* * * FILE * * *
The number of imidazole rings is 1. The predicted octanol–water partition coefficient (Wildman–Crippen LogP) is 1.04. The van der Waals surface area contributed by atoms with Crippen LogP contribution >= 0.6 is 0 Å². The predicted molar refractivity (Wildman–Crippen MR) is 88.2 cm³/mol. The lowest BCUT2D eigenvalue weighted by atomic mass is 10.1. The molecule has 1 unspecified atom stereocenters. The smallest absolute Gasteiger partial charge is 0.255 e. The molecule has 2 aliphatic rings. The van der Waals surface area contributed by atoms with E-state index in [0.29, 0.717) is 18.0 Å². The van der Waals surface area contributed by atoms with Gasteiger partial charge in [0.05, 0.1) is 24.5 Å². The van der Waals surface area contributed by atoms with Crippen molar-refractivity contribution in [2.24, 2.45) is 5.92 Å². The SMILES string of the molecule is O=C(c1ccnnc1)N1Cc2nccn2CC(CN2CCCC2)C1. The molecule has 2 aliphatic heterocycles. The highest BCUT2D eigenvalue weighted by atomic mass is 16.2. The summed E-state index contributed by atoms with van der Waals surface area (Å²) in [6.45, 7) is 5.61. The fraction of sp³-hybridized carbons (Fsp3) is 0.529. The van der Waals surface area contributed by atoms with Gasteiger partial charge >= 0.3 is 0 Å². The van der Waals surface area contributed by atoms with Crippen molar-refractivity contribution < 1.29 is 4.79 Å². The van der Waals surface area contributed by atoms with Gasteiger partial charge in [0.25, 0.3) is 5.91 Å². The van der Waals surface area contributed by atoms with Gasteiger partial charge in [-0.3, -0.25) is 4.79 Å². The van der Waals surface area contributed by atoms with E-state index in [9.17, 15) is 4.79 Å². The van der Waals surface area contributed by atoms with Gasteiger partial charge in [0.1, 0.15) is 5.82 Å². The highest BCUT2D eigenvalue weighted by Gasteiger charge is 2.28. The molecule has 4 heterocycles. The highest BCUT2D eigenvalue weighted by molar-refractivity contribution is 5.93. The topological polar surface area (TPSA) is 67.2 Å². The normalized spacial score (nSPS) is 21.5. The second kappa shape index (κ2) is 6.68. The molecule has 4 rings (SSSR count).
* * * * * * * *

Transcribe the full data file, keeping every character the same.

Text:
The number of imidazole rings is 1. The predicted octanol–water partition coefficient (Wildman–Crippen LogP) is 1.04. The van der Waals surface area contributed by atoms with Crippen LogP contribution >= 0.6 is 0 Å². The predicted molar refractivity (Wildman–Crippen MR) is 88.2 cm³/mol. The lowest BCUT2D eigenvalue weighted by atomic mass is 10.1. The molecule has 1 unspecified atom stereocenters. The smallest absolute Gasteiger partial charge is 0.255 e. The molecule has 2 aliphatic rings. The van der Waals surface area contributed by atoms with E-state index in [0.29, 0.717) is 18.0 Å². The van der Waals surface area contributed by atoms with Gasteiger partial charge in [0.05, 0.1) is 24.5 Å². The van der Waals surface area contributed by atoms with Crippen molar-refractivity contribution in [2.24, 2.45) is 5.92 Å². The SMILES string of the molecule is O=C(c1ccnnc1)N1Cc2nccn2CC(CN2CCCC2)C1. The molecule has 2 aliphatic heterocycles. The highest BCUT2D eigenvalue weighted by atomic mass is 16.2. The summed E-state index contributed by atoms with van der Waals surface area (Å²) in [6.45, 7) is 5.61. The fraction of sp³-hybridized carbons (Fsp3) is 0.529. The van der Waals surface area contributed by atoms with Gasteiger partial charge >= 0.3 is 0 Å². The van der Waals surface area contributed by atoms with Crippen molar-refractivity contribution < 1.29 is 4.79 Å². The van der Waals surface area contributed by atoms with Gasteiger partial charge in [0.25, 0.3) is 5.91 Å². The van der Waals surface area contributed by atoms with Gasteiger partial charge in [-0.3, -0.25) is 4.79 Å². The van der Waals surface area contributed by atoms with E-state index in [9.17, 15) is 4.79 Å². The van der Waals surface area contributed by atoms with Gasteiger partial charge in [0.1, 0.15) is 5.82 Å². The highest BCUT2D eigenvalue weighted by Gasteiger charge is 2.28. The molecule has 4 heterocycles. The highest BCUT2D eigenvalue weighted by molar-refractivity contribution is 5.93. The topological polar surface area (TPSA) is 67.2 Å². The normalized spacial score (nSPS) is 21.5. The second kappa shape index (κ2) is 6.68. The molecule has 4 rings (SSSR count).